This issue, I would say marks the conclusion of the first major arc in Brian Wood’s epic Star Wars tale of grief, espionage, and spycraft set between episodes IV and V, and it is, for the most part, a fantastic conclusion. The “stealth” squadron reaches their end, we find out a few critical plot details that get filled in, we get the band back together and even get introduced to some new characters and will hopefully be showing up in future storylines, and we get left with one helluva cliffhanger that actually takes advantage of Leia’s status as a princess for political reasons. The thing that has intrigued and captured my attention the most about this book is how it addresses things (Leia’s royalty, Uncle Owen and Aunt Beru, etc.) that even the original films seem to have forgotten about or taken for granted, and it does it in very organic, interesting ways that make a whole lot of sense.
Carlos D’Anda sticks around to bring his signature ultra-detailed, cartoonish linework to the issue, creating a tone that is at once dramatic and never dull. I very much enjoy how he’s managed to differentiate the characters without resorting to full-on photo reffing them as that was always one of the things that kept me from enjoying a lot of comics based on movies. This is a new, interesting place for his art to go as well as it’s an issue that is almost entirely conversations with basically no action beyond the wrap-up from last issue’s space battle, and it always looks great. Part of that is certainly also due to Gabe Eltaeb’s amazing, vibrant colors that do a great job of communicating not just the emotional resonance of the characters, but giving them a sense of place in the universe. The backgrounds, the lighting, everything about the setting is beautifully realized.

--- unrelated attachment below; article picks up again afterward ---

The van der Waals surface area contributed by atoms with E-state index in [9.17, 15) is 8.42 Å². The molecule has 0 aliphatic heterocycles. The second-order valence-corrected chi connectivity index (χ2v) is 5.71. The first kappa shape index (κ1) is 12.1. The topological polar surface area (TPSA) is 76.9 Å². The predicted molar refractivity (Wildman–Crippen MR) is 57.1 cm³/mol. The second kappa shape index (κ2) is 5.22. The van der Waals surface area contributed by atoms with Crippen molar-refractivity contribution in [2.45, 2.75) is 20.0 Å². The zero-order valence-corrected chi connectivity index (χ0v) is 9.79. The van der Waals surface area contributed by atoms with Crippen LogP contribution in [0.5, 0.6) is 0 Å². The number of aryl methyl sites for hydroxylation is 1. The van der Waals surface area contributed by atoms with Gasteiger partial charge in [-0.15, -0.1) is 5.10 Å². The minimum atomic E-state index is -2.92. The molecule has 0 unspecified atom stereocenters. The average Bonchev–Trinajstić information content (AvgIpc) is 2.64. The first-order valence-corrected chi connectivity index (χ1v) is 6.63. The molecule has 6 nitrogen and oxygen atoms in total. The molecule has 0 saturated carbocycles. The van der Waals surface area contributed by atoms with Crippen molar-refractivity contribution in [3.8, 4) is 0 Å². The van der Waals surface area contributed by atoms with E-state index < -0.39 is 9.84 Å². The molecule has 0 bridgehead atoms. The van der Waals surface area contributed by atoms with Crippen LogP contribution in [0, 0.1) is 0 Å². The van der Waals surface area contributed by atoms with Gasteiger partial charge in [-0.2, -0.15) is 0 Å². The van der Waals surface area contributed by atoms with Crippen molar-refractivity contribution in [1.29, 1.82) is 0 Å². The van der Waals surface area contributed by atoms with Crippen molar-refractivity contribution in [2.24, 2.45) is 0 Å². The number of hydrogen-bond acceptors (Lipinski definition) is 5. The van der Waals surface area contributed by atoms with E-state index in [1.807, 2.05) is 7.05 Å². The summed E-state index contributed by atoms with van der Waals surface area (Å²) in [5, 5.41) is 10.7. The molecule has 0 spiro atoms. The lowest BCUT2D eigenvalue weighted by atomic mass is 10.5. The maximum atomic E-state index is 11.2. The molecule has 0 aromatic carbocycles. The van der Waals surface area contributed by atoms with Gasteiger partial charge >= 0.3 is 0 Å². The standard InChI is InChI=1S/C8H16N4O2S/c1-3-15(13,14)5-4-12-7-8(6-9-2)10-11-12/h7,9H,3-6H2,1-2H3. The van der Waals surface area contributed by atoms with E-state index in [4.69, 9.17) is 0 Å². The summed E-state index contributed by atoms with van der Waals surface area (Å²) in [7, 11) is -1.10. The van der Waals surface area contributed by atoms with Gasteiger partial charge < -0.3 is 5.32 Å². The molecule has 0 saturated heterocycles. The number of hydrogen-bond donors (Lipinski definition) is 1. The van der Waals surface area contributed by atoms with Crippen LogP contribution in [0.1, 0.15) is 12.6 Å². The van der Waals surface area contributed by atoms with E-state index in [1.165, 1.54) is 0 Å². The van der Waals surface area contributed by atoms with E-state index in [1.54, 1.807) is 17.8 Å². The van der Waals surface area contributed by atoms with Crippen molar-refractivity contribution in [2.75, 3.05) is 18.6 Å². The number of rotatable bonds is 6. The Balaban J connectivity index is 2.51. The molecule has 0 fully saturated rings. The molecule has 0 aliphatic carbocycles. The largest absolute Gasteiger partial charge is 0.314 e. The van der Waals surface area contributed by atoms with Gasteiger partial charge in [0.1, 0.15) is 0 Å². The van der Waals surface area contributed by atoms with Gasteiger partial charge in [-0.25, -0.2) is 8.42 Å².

Without giving anything away, there is a large swatch of this plotline that I cannot make heads or tails of and it involves the formation of the Stealth Squadron (which does get a much more apropos name by issue’s end) and for what purpose it was formed. It’s not that I missed the reason, that much is clear, it just doesn’t seem to justify the wide-reaching conspiracy, though it does help explain a few more things.
If the above was vague, it’s only because I still wholeheartedly endorse this book as both an amazing addition to the Star Wars Universe and a great sci-fi story in its own right. You could change the names of all the pre-existing characters and still have a magnificent story, but the fact that it’s a familiar, beloved universe actually makes it all the more amazing.